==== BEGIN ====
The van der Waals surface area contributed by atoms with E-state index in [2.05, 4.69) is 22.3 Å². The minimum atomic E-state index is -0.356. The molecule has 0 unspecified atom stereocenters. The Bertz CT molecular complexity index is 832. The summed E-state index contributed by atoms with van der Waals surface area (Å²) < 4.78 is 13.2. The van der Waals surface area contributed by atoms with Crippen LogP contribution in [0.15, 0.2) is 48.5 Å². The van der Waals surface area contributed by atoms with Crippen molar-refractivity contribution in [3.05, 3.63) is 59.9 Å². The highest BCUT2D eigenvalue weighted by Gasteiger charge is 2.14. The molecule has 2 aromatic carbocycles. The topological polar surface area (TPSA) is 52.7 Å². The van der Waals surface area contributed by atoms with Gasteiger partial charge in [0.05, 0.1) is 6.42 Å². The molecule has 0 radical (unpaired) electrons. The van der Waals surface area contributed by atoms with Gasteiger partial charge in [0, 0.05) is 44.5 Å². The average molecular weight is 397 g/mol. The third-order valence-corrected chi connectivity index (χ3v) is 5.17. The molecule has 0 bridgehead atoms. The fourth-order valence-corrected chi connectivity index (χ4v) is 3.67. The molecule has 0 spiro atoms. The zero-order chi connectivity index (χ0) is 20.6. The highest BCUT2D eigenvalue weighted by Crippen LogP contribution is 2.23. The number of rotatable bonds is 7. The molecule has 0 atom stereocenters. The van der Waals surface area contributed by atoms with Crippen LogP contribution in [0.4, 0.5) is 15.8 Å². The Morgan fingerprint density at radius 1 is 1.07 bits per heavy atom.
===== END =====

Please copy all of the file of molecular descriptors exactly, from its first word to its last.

The van der Waals surface area contributed by atoms with E-state index in [2.05, 4.69) is 22.3 Å². The minimum atomic E-state index is -0.356. The molecule has 0 unspecified atom stereocenters. The Bertz CT molecular complexity index is 832. The summed E-state index contributed by atoms with van der Waals surface area (Å²) < 4.78 is 13.2. The van der Waals surface area contributed by atoms with Crippen LogP contribution in [0.15, 0.2) is 48.5 Å². The van der Waals surface area contributed by atoms with Crippen molar-refractivity contribution in [3.05, 3.63) is 59.9 Å². The highest BCUT2D eigenvalue weighted by Gasteiger charge is 2.14. The molecule has 2 aromatic carbocycles. The topological polar surface area (TPSA) is 52.7 Å². The van der Waals surface area contributed by atoms with Gasteiger partial charge in [0.05, 0.1) is 6.42 Å². The molecule has 0 radical (unpaired) electrons. The van der Waals surface area contributed by atoms with Gasteiger partial charge in [0, 0.05) is 44.5 Å². The average molecular weight is 397 g/mol. The third-order valence-corrected chi connectivity index (χ3v) is 5.17. The molecule has 0 bridgehead atoms. The fourth-order valence-corrected chi connectivity index (χ4v) is 3.67. The molecule has 0 spiro atoms. The zero-order chi connectivity index (χ0) is 20.6. The highest BCUT2D eigenvalue weighted by Crippen LogP contribution is 2.23. The number of rotatable bonds is 7. The molecule has 0 atom stereocenters. The van der Waals surface area contributed by atoms with Crippen LogP contribution in [0.4, 0.5) is 15.8 Å². The Morgan fingerprint density at radius 1 is 1.07 bits per heavy atom.